City Manager Gary Hampton will retire Aug. 31 after 17 months on the job. The City Council will take up how to replace him at a closed-door meeting April 18.
The timing allows Hampton to lead the city through its next two-year budget planning as well as pending labor negotiations with employee unions.
A statement released by the city says Hampton was hired to be short-term manager, meant to be “a change agent leading the city toward different priorities” set by a new council and first-term mayor. Those priorities, it says, were fiscal discipline, economic development, public safety and effective leadership.
Reached by phone Wednesday, Hampton said he plans to enjoy a more relaxed pace and putting his family first after retirement. Till then, however, he said he has nine months of work to squeeze into the remaining five.
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“I'm not shifting into neutral,” Hampton said, adding he keeps a 60-plus hour a week schedule now. “I don't see that tapering off.”
Hampton brought a wealth of experience to the job, including working 2006-2011 as Turlock police chief and interim city manager. Between his two stints in Turlock, he was Tracy police chief and city administrator. He holds a master’s degree in organizational leadership and business management, and will leave with nearly 35 years of public service to his credit.
“In just a short time, he got the city where we needed to be. His integrity, his dedication, and his leadership of our organization is unparalleled by any before him. I appreciate his candor, his honesty, and his wisdom. The City of Turlock is a better place with him as City Manager,” said Mayor Gary Soiseth.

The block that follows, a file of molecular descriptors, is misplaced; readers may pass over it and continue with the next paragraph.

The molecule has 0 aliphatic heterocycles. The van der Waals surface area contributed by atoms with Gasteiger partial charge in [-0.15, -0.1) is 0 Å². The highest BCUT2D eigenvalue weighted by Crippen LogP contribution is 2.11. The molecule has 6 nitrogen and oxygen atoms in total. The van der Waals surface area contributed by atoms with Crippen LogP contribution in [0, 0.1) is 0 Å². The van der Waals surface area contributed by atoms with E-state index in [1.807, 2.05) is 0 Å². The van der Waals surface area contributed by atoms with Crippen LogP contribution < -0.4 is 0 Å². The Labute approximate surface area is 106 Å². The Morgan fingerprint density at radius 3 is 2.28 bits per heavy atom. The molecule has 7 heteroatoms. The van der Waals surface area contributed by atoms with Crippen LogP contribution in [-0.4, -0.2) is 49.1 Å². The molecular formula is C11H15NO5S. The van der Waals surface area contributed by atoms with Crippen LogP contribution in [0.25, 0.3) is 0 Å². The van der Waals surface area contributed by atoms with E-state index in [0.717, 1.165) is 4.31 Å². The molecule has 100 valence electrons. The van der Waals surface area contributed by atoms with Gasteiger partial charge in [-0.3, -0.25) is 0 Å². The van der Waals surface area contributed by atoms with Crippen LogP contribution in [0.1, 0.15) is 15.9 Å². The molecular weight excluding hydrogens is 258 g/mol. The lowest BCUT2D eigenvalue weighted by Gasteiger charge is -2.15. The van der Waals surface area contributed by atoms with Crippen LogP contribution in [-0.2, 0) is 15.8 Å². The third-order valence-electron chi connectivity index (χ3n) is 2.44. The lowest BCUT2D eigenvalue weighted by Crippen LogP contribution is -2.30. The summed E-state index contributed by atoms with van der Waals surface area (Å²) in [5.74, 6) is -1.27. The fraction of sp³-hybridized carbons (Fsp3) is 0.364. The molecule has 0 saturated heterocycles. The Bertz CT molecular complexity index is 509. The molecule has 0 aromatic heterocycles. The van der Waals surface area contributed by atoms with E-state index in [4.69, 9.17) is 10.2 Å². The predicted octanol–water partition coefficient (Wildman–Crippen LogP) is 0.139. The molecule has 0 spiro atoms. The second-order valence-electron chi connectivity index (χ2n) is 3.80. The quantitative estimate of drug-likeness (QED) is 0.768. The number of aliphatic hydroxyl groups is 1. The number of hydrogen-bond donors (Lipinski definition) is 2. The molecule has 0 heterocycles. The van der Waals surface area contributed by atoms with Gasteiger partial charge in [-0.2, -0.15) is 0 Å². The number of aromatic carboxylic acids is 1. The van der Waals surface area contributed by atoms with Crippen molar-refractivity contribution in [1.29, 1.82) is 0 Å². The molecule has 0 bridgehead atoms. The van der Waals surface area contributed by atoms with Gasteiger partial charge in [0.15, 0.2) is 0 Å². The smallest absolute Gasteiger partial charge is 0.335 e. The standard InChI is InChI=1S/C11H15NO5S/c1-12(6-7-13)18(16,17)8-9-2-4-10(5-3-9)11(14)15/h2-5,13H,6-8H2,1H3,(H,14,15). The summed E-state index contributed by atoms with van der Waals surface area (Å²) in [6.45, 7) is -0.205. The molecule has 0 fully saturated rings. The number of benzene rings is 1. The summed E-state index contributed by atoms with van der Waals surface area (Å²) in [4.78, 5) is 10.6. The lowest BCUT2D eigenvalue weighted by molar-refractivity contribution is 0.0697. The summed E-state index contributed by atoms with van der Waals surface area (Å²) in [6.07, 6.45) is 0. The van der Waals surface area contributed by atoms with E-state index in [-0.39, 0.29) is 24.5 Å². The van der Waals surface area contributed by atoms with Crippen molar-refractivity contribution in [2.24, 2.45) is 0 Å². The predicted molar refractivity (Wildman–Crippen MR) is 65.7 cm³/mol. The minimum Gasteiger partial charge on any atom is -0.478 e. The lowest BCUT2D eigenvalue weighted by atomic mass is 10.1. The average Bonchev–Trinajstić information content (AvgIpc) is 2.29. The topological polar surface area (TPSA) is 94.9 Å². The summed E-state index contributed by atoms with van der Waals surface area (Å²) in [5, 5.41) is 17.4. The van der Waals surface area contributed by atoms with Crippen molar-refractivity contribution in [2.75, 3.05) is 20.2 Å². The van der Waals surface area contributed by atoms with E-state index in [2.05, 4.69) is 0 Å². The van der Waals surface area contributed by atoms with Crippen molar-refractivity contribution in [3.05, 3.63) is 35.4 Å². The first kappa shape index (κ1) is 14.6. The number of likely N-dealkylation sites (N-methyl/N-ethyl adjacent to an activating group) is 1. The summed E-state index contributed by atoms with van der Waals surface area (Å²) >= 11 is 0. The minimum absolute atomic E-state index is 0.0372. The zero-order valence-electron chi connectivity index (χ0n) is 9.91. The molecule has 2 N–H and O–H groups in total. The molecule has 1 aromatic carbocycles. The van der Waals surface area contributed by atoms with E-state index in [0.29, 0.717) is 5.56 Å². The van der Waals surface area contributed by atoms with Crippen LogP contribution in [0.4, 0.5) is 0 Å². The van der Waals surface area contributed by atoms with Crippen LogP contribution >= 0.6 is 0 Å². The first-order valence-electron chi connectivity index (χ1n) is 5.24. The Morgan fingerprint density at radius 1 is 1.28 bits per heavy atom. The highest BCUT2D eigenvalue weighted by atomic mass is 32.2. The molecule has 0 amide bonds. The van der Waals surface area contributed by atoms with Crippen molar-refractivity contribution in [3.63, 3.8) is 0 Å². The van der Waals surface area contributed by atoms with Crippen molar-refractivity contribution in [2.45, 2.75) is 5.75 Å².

In February, Hampton took a four-week absence for an unspecified medical procedure. City Attorney Phaedra Norton stepped in to fill the seat while he was gone.
Hampton has been in the post since April 1, 2016. Former City Manager Roy Wasden left in late 2015 after nearly seven years in the seat. In the interim, Municipal Services Director Michael Cooke led the city in an acting capacity. Cooke did not apply for the job.
Turlock also replaced its police chief in the last year. Rob Jackson, in place since Hampton left in 2009, left in an abruptly announced departure in August. He took the post of Seaside police chief in November.
The council named Police Chief Nino Amirfar to the post on a permanent basis in January. Amirfar had served as acting chief since Jackson left. In his acceptance of the job, Amirfar spoke of a focus on community connections and analyzing data to defuse trouble spots.
Asked about top management turnover in the last year, Hampton said the change in policing was something the city council backed him up on, and the shift to more involved elected leaders was a trend he saw happening in many cities.
“This city council is very engaged and hands on,” Hampton said. “I don't think that's a bad thing.”
His focus, he said, has been to shift city government from reacting to events to being proactive, looking at core issues and engaging directly with residents to find solutions.
It helped having a city council that was more actively involved, he said. “I knew that (going in). They're not difficult for me to work for.”